TU ITION. TRAINED GRADUATE wants pupils for any JL entrance examination. Terms moderate. —Apply, Pax, 10 The Avenue, Merthyr Tydfil.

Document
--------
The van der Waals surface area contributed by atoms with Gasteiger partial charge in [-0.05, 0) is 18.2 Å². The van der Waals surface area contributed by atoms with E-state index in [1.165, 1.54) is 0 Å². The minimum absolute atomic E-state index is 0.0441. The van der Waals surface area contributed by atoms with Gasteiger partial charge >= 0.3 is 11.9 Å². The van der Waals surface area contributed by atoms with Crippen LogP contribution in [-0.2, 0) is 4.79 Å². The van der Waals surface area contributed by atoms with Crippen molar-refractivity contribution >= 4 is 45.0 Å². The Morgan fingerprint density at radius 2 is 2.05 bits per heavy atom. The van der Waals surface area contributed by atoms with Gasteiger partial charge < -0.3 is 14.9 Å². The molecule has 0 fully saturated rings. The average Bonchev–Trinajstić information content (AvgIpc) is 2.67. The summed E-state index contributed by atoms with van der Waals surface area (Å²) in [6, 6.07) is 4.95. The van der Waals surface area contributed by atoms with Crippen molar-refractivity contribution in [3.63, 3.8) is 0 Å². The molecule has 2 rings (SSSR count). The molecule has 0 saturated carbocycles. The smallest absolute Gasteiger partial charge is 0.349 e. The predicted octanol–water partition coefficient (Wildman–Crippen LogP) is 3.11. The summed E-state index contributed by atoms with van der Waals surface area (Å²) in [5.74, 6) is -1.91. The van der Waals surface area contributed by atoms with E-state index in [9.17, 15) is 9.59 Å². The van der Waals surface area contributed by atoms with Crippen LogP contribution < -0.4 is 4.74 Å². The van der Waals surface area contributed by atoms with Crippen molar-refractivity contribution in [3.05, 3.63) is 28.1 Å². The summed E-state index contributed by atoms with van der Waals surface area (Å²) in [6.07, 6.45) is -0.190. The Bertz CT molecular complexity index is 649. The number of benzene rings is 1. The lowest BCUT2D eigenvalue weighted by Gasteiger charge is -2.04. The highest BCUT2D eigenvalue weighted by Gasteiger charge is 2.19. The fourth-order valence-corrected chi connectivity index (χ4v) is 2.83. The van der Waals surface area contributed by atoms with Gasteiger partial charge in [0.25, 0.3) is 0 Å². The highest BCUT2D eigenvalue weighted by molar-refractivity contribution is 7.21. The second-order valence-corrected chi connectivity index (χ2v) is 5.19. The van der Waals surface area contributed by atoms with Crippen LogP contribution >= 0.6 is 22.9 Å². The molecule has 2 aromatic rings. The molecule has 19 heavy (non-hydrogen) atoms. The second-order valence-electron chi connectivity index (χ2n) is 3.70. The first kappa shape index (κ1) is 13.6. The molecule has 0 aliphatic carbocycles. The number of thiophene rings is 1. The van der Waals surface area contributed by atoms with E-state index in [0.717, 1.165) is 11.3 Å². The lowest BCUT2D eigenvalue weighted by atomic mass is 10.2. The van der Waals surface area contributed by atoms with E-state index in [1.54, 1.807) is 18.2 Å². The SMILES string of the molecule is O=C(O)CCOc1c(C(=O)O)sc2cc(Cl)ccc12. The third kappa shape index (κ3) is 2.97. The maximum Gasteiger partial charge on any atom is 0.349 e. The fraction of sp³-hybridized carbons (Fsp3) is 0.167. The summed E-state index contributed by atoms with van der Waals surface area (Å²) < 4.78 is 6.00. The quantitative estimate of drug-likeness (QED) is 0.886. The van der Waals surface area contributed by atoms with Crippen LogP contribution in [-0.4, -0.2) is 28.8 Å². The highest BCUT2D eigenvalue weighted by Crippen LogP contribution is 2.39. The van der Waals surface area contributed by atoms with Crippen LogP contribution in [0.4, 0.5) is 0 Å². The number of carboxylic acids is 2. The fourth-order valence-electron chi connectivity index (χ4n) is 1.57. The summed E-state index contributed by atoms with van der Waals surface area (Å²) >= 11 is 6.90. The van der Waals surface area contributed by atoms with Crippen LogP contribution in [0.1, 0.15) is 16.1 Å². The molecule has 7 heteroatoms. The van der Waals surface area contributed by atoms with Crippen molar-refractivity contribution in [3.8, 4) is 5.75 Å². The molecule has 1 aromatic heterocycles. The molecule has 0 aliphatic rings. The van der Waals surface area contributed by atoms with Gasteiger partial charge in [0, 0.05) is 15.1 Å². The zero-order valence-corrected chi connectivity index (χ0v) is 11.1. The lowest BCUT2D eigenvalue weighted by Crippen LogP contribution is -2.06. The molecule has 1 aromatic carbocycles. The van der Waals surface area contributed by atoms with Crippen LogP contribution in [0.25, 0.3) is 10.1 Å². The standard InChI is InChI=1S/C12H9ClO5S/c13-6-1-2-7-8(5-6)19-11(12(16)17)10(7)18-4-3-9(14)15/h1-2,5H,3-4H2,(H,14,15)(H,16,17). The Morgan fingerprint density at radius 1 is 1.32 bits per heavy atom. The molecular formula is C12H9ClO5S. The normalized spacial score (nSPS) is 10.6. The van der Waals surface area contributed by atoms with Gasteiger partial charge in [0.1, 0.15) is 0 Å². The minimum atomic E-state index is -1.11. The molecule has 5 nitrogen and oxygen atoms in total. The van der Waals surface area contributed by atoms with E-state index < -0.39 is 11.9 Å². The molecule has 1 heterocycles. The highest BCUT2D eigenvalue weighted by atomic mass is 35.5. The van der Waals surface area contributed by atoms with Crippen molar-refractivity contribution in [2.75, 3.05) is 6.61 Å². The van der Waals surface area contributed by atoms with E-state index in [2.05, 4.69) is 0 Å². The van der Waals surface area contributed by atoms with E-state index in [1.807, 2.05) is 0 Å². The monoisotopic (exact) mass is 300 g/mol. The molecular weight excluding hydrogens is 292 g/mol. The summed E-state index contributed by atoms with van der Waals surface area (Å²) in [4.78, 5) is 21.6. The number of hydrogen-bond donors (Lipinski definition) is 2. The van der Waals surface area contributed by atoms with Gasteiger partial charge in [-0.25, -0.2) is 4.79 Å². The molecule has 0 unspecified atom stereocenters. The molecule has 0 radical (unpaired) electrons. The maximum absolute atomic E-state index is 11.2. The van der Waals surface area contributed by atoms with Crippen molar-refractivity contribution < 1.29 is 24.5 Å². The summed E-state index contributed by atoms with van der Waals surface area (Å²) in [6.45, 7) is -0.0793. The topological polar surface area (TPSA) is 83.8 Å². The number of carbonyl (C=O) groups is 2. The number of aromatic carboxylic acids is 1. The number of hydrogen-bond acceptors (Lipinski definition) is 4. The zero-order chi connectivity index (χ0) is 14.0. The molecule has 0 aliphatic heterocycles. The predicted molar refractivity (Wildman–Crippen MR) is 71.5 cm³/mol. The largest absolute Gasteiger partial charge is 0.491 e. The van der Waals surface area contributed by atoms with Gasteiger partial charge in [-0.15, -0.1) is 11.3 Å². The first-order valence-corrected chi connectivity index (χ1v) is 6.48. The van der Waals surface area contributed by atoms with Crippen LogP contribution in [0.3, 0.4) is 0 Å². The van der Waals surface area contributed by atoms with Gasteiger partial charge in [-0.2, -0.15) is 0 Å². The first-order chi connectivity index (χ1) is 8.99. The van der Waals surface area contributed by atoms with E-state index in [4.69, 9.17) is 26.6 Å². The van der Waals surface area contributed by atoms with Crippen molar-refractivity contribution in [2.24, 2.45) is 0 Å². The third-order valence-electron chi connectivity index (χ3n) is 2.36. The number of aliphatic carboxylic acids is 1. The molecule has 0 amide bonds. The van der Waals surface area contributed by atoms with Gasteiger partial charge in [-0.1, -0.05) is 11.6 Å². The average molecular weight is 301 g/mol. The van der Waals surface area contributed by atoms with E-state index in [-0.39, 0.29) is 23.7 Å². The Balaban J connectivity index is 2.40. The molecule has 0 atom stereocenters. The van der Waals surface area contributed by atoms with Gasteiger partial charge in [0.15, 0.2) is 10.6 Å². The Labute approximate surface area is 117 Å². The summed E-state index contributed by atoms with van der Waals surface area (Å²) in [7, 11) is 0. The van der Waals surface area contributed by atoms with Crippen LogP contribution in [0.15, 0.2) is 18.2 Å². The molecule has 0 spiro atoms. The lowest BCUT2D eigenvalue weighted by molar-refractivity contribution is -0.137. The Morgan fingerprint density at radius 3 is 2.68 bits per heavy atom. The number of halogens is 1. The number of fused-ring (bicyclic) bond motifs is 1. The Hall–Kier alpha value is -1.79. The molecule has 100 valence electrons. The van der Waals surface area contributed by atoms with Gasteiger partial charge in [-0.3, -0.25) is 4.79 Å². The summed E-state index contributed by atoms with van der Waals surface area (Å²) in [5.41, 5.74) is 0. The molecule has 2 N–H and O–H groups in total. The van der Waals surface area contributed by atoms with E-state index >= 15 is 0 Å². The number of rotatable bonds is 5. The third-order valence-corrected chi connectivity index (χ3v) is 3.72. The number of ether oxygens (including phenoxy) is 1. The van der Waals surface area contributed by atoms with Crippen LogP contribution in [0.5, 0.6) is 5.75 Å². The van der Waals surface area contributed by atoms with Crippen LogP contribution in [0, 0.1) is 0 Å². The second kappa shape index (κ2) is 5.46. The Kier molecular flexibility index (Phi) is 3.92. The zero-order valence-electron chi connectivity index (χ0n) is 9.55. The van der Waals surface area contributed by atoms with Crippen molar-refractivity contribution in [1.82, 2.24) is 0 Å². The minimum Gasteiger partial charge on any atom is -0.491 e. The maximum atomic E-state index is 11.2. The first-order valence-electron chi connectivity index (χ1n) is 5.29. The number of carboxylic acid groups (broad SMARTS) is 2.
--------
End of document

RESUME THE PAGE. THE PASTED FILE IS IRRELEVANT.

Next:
The Dowlais Distress. DOWLAIS is in truth to-day a city of the damned. The remorselessness with which the steel-owners have conducted their fight against the demands of the skilled steel-producers for three months and more, and the constant consequent break- down of employment among the subsidiary workers, although failing to break the spirit or determination of the men, is coming perilously near to breaking their hearts, and undermining the health of themselves and their loved ones. As to the ultimate solution that will alone re- move from despotic and irresponsible hands this terrible power of sowing broadcast misery and debt and a heritage of impoverished health, we have before expressed ourselves—nothing .short of socialisation can eliminate these episodes from our civilisation. The question at the moment is not one of ultimate solutions, however, but one of organisation of all the forces available for the alleviation of the distress that is so manifestly observable on every hand in the steel-town of Dowlais. With the passing of the weeks the circle oi misery is bound to spread ever wider and wider, and even if the present strike was concluded, the notices served on the remaining workers in the works to cease contracts this week-end and join the great army of our local unemployed, withdrawn and work resumed at the earliest moment, there would still be a period of abject poverty ahead of DoAN-lais i period that cannot be bridged, before the end of year brings out the unskilled workers whose notices to terminate their agreements under the Sliding Scale ii-ill work out towards the end of the year. Every indication is one of vicious class warfare waged mercilessly—and the conse- quence cannot but be disquieting to everyone touched with the least spark of humanity. Al- ready we understand that some small, disorgan- ised agencies have been at work seeking to col- lect sums for distribution amongst the most dis- tressed cases. That is good so far as it goes, though we sincerely legret to learn that in many cases donations have been made conditional upon an undertaking that no part of the particular donations shall go to the I elief of the family of a striker. But it does not go far enough. Face to face with an ocean of poverty, sporadic charity effort takes on the aspect of ladling an ocean with bucket, The ne«d is for a respon- sible centralised effort, with properly organised channels of appeal, and a complete machine of distribution. The task we believe is in process of consummation. A Central Committee of the unions chiefly affected, and co-related organisa- tions is being mooted amongst the men. That way alone lies promise of effectively dealing with the problem, until such time as the neces- sary powers may have been obtained to open re- lief works for the men. The need is urgent, and the Committee should be drafted at once, and duly authorised appeals directed to the organised workers of the whole locality through those or- ganisations. The two miners districts imme- diately contiguous are prepared to get to work, we understand, at once; .and unquestionably the railwaymen and lesser industries of the town will levy themselves once tlie machinery is run- ning, and the appeal properly addressed to them by the steel trades unions. The churches, too, are doing what little they can to assist. But it is through the unions that the field can be best surveyed, the forces organised and the work most effectively done. We trust that the Com- mittee will materialise quickly, and that the workers of the whole South Wales area will be aroused to a consciousness that the steelworkers of Dowlais are part and parcel of the great working-cla-sis movement, and that by their stub- born resistance to the vested interests of conso- lidated Capital in this fight, they are waging the war of the whole working class. j